Running the Wild West Coast

In Features, Aussie Angles, DAF, October 20218 MinutesBy Howard ShanksNovember 18, 2021

Tasmanianbased Gaspac Motors’ owner Andrew Arnold needs flexibility, economy, and reliability from the gear running his BP fuel contract.

It’s a typical autumn afternoon on the northwest coast of Tasmania, and Andrew Arnold has driven his new DAF CF 480 FTT 6×4 out of the BP terminal in Burnie. He is pulling a fully loaded tanker with a gross combination mass (GCM) of 50 tonnes. Moments later, he is well into the steep climb south, out of Burnie up the dedicated truck bypass road on his way to Queenstown, 152km to the south. The wellmatched MX-13 engine and ZF TraXon 12-speed AMT transmission mean the new truck marches briskly up the steep grade towards route B18, the Ridgley Highway.

Andrew took over Gaspac Motors from his father almost two decades ago and, following in the footsteps of his truck-driving dad, he handles the dual roles of both owner and driver. Based in Smithton on the far northwest coast of Tasmania, the company primarily delivers fuel throughout the 68,400-square-kilometre island state.

At one time, most of their fuel deliveries went to local farmers in the region. However, more recently, demand for the company’s reliable service has increased and now includes deliveries to service stations along with farm supplies.

The descent into Queenstown.

A decade or so back, when Andrew specified his first DAF truck, it was a decision he recalls deliberating on for a considerable time. He was insistent that any future vehicle acquisitions would need to transport his business to the next level.

“I certainly had several boxes that I wanted ticking before making my final decision,” he says. “I was keen to support an Australian manufacturer with strong dealership support in Tasmania.” The DAF ticked both boxes, with PACCAR’s assembly plant in Baywater and dealer CJD Equipment, which opened a full workshop in Burnie about a year ago.

Andrew was also aware of the environment his trucks operated in, delivering in the wee small hours close to residential areas. “We are extremely mindful of the environment we work in,” he says. “Creating and maintaining good public perception is a high priority not just for our business and our customers, but for the transport industry in general.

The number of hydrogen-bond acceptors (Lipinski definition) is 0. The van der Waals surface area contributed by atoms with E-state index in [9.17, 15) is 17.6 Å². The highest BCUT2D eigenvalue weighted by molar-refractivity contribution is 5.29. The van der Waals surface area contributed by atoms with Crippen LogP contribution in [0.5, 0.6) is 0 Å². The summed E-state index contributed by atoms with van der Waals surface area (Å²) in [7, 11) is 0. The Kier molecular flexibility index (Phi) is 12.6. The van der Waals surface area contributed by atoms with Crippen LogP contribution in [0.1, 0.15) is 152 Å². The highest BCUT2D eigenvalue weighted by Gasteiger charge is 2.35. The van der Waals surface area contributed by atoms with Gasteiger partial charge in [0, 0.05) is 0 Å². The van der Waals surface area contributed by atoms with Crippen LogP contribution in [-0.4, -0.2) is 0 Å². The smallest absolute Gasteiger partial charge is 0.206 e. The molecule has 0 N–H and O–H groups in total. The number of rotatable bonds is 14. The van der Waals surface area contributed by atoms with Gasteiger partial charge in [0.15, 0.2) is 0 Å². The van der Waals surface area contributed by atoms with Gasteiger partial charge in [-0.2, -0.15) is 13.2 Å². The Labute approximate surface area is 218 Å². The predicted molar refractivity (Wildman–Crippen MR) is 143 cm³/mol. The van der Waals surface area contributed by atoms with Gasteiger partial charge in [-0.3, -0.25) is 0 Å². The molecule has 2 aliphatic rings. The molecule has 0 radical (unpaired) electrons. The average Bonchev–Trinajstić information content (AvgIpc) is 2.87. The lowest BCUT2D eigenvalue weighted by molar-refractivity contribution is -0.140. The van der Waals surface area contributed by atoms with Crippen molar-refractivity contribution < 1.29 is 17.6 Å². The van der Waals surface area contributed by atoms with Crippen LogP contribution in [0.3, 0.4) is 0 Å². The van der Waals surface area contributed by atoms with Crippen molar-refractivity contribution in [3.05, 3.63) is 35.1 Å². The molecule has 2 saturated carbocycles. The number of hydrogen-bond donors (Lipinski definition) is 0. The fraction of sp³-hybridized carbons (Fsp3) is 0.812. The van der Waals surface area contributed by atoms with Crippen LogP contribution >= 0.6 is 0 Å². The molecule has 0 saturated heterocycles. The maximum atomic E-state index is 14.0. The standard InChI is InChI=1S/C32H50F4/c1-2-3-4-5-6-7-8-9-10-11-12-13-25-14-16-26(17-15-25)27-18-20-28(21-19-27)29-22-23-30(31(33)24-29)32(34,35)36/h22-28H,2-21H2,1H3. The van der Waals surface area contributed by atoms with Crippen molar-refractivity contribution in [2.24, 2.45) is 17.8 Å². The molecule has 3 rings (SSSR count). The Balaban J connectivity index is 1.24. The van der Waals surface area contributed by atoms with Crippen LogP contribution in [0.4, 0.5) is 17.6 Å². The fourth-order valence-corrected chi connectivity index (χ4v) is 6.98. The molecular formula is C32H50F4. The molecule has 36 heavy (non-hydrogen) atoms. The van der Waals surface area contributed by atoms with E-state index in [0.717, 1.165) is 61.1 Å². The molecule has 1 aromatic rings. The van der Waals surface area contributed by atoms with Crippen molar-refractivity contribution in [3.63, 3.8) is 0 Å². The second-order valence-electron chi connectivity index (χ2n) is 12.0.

“We finally settled on a DAF CF85 460, with the 12-speed transmission.”

The decision was the right one. The truck delivered good performance and exceptional fuel economy, averaging 2.4kpl on stop-start farm work and 2.5-2.6kpl on highway work.

Burnie to Queenstown on Tasmania’s west coast is 152km of demanding terrain.

“The results were better than we expected, especially when you take into consideration the PTO pumping time for farm deliveries.

“The manoeuvrability of our original CF85 around the farm was excellent. It had great vision – an asset for farm work where you need to have your wits about you and be on the lookout for gate posts or tractor implements left in laneways.

“The visibility out of the new CF 480 is equally good, if not better.”

Suffice to say, it was the economy, reliability, and performance of the old CF85 that paved the way for this new Euro-6 DAF CF 480, which joins two other DAF CF85s in the Gaspac Motors fleet.

At the time of writing, the new truck was five months and 100,000 trouble-free kilometres into its life. As we roll south towards Queenstown, the west Tasmanian topography would probably look more familiar to Kiwis than to most Australians, with lots of greenery, and a rolling, curvy road-scape with plenty of decent ups and downs along the route.

The CF 480 delivers maximum power of 358kW (480hp) at 1600rpm, with a maximum torque output of 2350Nm (1733lb/ft) available from as low as 900rpm through to 1410rpm. Matched to the slick-shifting ZF TraXon 12TX2610 12-speed AMT, it’s a combination that punches above its weight as 7.2kW/ tonne (9.6hp) might indicate.


Andrew Arnold still drives every day and trains new drivers himself. He rates the DAF product one of the best fits for his business model.

Andrew adds that on the downhill section, the engine braking is very effective. The DAF descends mountain ranges with minimal use of the service brakes, with Andrew alternating between the three settings – 40, 70, and 100 percent at 1900rpm – on the wand.

If safety is now a zerocompromise subject in the industry generally, it’s doubly so in the fuel industry. Andrew undertakes the training of any new drivers coming on board at Gaspac himself. The safety suite offered in the new Euro- 6 DAF range enhances truck, load, and driver welfare, further keeping the company up with customer expectations of the day.

Transport is about making deliveries, and Gaspac Motors’ drivers can have 30 to 40 per day. The CF cab’s two-step entry eases the job.

The new truck also appears to be following in the footsteps of the old in terms of consumption, averaging 2.8kpl for the trip down to Queenstown, over some interesting terrain. “On the highway to Hobart, we’re consistently nudging 3km per litre.”

Around another bend, and the prominent green sign signalling a right turn toward Strahan looms in the windscreen. A little further on, the lush green forest gives way to a surreal conglomerate rocky moonscape that is now the famous welcome marker to Queenstown. Andrew says that decades of intense copper mining caused the anomaly in the landscape. However, Mother Nature is clawing back – but more on that another day, because Andrew had arrived at his delivery point.

“When it comes to the business, I leave my emotions out of the decision process and focus on the productivity gains,” Andrew says. “The DAF CF 480 turned out to be the ideal model for our application and keeps us ahead of the game.”